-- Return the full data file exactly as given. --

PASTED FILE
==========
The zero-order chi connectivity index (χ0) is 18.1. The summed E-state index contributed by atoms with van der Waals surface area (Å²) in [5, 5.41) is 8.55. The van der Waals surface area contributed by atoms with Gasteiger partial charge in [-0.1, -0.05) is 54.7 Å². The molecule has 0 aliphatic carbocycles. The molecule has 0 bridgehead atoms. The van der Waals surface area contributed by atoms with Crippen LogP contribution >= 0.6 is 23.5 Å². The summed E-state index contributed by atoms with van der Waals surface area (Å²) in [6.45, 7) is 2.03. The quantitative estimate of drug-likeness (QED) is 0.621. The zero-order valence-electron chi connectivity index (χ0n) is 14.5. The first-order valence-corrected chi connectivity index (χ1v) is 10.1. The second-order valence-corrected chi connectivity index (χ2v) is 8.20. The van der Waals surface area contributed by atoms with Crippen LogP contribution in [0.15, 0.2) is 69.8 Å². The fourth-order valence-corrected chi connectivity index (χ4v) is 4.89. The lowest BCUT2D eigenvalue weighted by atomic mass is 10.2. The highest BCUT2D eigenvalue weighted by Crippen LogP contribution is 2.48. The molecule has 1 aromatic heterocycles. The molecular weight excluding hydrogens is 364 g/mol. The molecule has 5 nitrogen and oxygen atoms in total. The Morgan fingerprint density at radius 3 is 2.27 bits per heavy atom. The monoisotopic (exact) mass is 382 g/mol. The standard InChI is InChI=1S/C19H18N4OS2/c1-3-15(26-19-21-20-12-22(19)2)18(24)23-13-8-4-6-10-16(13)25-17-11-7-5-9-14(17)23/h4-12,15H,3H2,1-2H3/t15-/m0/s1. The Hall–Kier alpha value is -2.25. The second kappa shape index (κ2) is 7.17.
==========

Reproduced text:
The zero-order chi connectivity index (χ0) is 18.1. The summed E-state index contributed by atoms with van der Waals surface area (Å²) in [5, 5.41) is 8.55. The van der Waals surface area contributed by atoms with Gasteiger partial charge in [-0.1, -0.05) is 54.7 Å². The molecule has 0 aliphatic carbocycles. The molecule has 0 bridgehead atoms. The van der Waals surface area contributed by atoms with Crippen LogP contribution >= 0.6 is 23.5 Å². The summed E-state index contributed by atoms with van der Waals surface area (Å²) in [6.45, 7) is 2.03. The quantitative estimate of drug-likeness (QED) is 0.621. The zero-order valence-electron chi connectivity index (χ0n) is 14.5. The first-order valence-corrected chi connectivity index (χ1v) is 10.1. The second-order valence-corrected chi connectivity index (χ2v) is 8.20. The van der Waals surface area contributed by atoms with Crippen LogP contribution in [0.15, 0.2) is 69.8 Å². The fourth-order valence-corrected chi connectivity index (χ4v) is 4.89. The lowest BCUT2D eigenvalue weighted by atomic mass is 10.2. The highest BCUT2D eigenvalue weighted by Crippen LogP contribution is 2.48. The molecule has 1 aromatic heterocycles. The molecular weight excluding hydrogens is 364 g/mol. The molecule has 5 nitrogen and oxygen atoms in total. The Morgan fingerprint density at radius 3 is 2.27 bits per heavy atom. The monoisotopic (exact) mass is 382 g/mol. The standard InChI is InChI=1S/C19H18N4OS2/c1-3-15(26-19-21-20-12-22(19)2)18(24)23-13-8-4-6-10-16(13)25-17-11-7-5-9-14(17)23/h4-12,15H,3H2,1-2H3/t15-/m0/s1. The Hall–Kier alpha value is -2.25. The second kappa shape index (κ2) is 7.17.